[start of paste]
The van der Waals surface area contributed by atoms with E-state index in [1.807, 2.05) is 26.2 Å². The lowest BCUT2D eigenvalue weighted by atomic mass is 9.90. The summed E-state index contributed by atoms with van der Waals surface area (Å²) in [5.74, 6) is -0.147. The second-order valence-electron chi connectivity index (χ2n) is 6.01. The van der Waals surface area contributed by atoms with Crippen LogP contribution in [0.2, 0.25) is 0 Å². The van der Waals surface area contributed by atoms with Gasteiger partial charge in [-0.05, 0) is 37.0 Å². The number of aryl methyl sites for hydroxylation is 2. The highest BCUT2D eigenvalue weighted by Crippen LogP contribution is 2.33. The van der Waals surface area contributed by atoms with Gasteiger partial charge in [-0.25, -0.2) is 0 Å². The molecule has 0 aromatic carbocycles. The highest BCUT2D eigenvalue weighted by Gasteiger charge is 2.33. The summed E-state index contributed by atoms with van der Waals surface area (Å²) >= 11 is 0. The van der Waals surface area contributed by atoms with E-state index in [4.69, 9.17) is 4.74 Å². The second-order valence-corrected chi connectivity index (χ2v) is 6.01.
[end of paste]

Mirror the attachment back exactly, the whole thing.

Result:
The van der Waals surface area contributed by atoms with E-state index in [1.807, 2.05) is 26.2 Å². The lowest BCUT2D eigenvalue weighted by atomic mass is 9.90. The summed E-state index contributed by atoms with van der Waals surface area (Å²) in [5.74, 6) is -0.147. The second-order valence-electron chi connectivity index (χ2n) is 6.01. The van der Waals surface area contributed by atoms with Crippen LogP contribution in [0.2, 0.25) is 0 Å². The van der Waals surface area contributed by atoms with Gasteiger partial charge in [-0.05, 0) is 37.0 Å². The number of aryl methyl sites for hydroxylation is 2. The highest BCUT2D eigenvalue weighted by Crippen LogP contribution is 2.33. The van der Waals surface area contributed by atoms with Gasteiger partial charge in [-0.25, -0.2) is 0 Å². The molecule has 0 aromatic carbocycles. The highest BCUT2D eigenvalue weighted by Gasteiger charge is 2.33. The summed E-state index contributed by atoms with van der Waals surface area (Å²) >= 11 is 0. The van der Waals surface area contributed by atoms with E-state index in [4.69, 9.17) is 4.74 Å². The second-order valence-corrected chi connectivity index (χ2v) is 6.01.